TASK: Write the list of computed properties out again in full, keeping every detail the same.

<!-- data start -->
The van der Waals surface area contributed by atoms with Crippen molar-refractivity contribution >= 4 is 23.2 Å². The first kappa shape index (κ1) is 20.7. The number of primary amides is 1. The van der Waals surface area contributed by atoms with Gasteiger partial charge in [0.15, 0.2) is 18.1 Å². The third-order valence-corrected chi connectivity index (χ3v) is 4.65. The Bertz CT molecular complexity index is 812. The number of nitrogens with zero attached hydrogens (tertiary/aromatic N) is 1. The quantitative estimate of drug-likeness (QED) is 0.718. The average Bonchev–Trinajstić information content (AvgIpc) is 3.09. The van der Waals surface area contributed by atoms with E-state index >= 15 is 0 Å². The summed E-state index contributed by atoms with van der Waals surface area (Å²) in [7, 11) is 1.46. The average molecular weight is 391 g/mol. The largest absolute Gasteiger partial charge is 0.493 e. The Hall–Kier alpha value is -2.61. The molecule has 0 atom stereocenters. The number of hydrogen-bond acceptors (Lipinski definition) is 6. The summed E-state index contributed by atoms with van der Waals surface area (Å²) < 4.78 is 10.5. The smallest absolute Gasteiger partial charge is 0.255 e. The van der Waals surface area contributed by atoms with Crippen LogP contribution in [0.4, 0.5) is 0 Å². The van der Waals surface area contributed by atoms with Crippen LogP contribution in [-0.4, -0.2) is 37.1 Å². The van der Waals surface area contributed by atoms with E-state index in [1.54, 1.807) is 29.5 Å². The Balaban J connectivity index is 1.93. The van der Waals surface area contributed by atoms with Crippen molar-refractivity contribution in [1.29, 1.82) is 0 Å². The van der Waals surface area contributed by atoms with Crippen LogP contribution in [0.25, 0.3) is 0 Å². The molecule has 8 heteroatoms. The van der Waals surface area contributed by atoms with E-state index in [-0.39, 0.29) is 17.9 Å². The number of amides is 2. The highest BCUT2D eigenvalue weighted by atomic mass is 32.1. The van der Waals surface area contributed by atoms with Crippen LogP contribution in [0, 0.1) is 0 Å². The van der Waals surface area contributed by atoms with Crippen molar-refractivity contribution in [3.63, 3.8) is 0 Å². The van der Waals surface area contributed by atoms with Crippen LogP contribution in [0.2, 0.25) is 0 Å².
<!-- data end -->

The van der Waals surface area contributed by atoms with Crippen molar-refractivity contribution >= 4 is 23.2 Å². The first kappa shape index (κ1) is 20.7. The number of primary amides is 1. The van der Waals surface area contributed by atoms with Gasteiger partial charge in [0.15, 0.2) is 18.1 Å². The third-order valence-corrected chi connectivity index (χ3v) is 4.65. The Bertz CT molecular complexity index is 812. The number of nitrogens with zero attached hydrogens (tertiary/aromatic N) is 1. The quantitative estimate of drug-likeness (QED) is 0.718. The average Bonchev–Trinajstić information content (AvgIpc) is 3.09. The van der Waals surface area contributed by atoms with E-state index >= 15 is 0 Å². The summed E-state index contributed by atoms with van der Waals surface area (Å²) in [7, 11) is 1.46. The average molecular weight is 391 g/mol. The largest absolute Gasteiger partial charge is 0.493 e. The Hall–Kier alpha value is -2.61. The molecule has 0 atom stereocenters. The number of hydrogen-bond acceptors (Lipinski definition) is 6. The summed E-state index contributed by atoms with van der Waals surface area (Å²) < 4.78 is 10.5. The smallest absolute Gasteiger partial charge is 0.255 e. The van der Waals surface area contributed by atoms with Crippen LogP contribution in [0.4, 0.5) is 0 Å². The van der Waals surface area contributed by atoms with Crippen LogP contribution in [-0.4, -0.2) is 37.1 Å². The van der Waals surface area contributed by atoms with E-state index in [1.54, 1.807) is 29.5 Å². The Balaban J connectivity index is 1.93. The van der Waals surface area contributed by atoms with Crippen molar-refractivity contribution in [1.29, 1.82) is 0 Å². The van der Waals surface area contributed by atoms with Crippen LogP contribution in [0.25, 0.3) is 0 Å². The molecule has 8 heteroatoms. The van der Waals surface area contributed by atoms with E-state index in [-0.39, 0.29) is 17.9 Å². The number of amides is 2. The highest BCUT2D eigenvalue weighted by atomic mass is 32.1. The van der Waals surface area contributed by atoms with Crippen LogP contribution in [0, 0.1) is 0 Å². The van der Waals surface area contributed by atoms with Crippen molar-refractivity contribution in [3.63, 3.8) is 0 Å². The van der Waals surface area contributed by atoms with Crippen LogP contribution in [0.2, 0.25) is 0 Å².